According to globalnews.ca, at least two to three pets die every week in the U.S. due to suffocation caused by a chip or other snack bag, and it can only take three to five minutes for a pet to die from suffocation. 55% of the animals that suffocated were over 30 lbs. and 17% were over 60 lbs.
Pets love food, especially people food and snacks that come in bags. As the pet slips its head into the bag and begins to eat and breathe, the bag closes tight over the neck, and the pet can’t breathe. The bag tightens the more they try to take in air until all oxygen is depleted.
This suffocation hazard was brought to my attention by a pet owner named Holly. Unfortunately, her dog Scout, a brown Labrador, got into a chip bag and suffocated. Holly and her husband were devastated. She wrote, “Recently, my dog found a chip bag while we were sleeping and tragically suffocated. I had absolutely no idea about the dangers of these snack bags, cereal bags, popcorn bags, etc., until I found out how common this tragedy is. If you do a quick Google search, you will see story after story about dogs and cats suffocating from this hidden danger. I always thought the contents in the bag would make them sick, not kill them. These types of bags form a tight grip around the pet’s neck with one little breath and makes it hard for them to get it off. It’s awful, and warnings need to spread.”
I agree with Holly, and thus I am sharing this information with my readers. Keep chips and snacks in a sealed container instead of a bag. Once empty, cut the top of the bags to reduce the length and the side of the bags with a pair of scissors so the bag cannot form a seal. If you do this, you will also protect wildlife from suffocation.
In addition to bags, pets suffocate from interaction with other items. A good friend of mine tragically watched her Cocker Spaniel puppy choke to death because its head slipped under her other larger dogs’ steel choke collar. The puppy’s head was stuck, and they could not remove it. They called the fire department, but it was too late, and the puppy had died. Traditional choke collars have a loop due to slack so that the collar can slip over the dog’s head. Many dogs wearing this type of collar also choke to death because the collar hooks onto something stationary like a fence post or water spigot, and they can’t get loose. If you are using a traditional steel choke collar, change to a Martingale style collar to prevent suffocation of both the dog wearing it and any other pet that might play with the dog.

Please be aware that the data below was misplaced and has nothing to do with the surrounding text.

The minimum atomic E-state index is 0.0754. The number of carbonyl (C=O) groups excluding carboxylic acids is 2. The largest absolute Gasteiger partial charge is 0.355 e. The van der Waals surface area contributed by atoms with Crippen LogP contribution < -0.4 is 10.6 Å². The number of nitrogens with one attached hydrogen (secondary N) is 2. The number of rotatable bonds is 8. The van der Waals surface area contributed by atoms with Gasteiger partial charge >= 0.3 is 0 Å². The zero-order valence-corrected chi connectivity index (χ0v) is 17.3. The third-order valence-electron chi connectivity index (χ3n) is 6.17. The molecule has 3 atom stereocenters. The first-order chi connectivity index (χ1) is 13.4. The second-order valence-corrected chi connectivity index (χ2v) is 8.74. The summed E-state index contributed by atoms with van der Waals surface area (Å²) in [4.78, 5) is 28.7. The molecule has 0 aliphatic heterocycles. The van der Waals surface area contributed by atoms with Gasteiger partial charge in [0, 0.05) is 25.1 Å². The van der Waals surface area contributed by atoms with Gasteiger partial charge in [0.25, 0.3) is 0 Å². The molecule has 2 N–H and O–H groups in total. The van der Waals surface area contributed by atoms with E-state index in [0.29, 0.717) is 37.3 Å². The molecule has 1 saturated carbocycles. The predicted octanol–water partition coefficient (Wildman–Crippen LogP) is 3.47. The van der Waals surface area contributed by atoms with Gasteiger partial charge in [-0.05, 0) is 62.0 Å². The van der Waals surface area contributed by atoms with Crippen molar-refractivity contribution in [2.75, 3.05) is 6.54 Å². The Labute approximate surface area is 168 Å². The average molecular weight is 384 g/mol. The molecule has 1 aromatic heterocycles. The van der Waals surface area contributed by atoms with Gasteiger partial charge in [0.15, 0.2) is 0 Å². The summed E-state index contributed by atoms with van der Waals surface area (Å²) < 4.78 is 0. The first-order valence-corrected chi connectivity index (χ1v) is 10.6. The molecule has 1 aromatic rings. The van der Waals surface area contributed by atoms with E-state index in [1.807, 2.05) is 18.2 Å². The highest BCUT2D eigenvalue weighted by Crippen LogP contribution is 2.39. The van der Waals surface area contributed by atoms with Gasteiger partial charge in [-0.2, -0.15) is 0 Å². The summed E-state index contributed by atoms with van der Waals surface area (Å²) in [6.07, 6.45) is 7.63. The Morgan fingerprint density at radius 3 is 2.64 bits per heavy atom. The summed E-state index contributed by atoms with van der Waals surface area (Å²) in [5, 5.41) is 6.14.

Many window treatments, like blinds and shades, have a cord or cords to raise and lower the treatment. Although most are made to break away if a toddler was to get their neck wrapped around it, many pets, especially cats that love to bat and play with cords, weigh less than a toddler. Cords can be adjusted to be out of reach of pets. There are also cordless control options available for window treatments that eliminate the hazard of suffocation.
Please be aware that suffocation is a real danger to your pets. Take the proper precautions to eliminate the risk of suffocation and keep your pets safe and, more importantly, alive. Also, remember to adopt, don’t shop.
Below is a photo of Scout.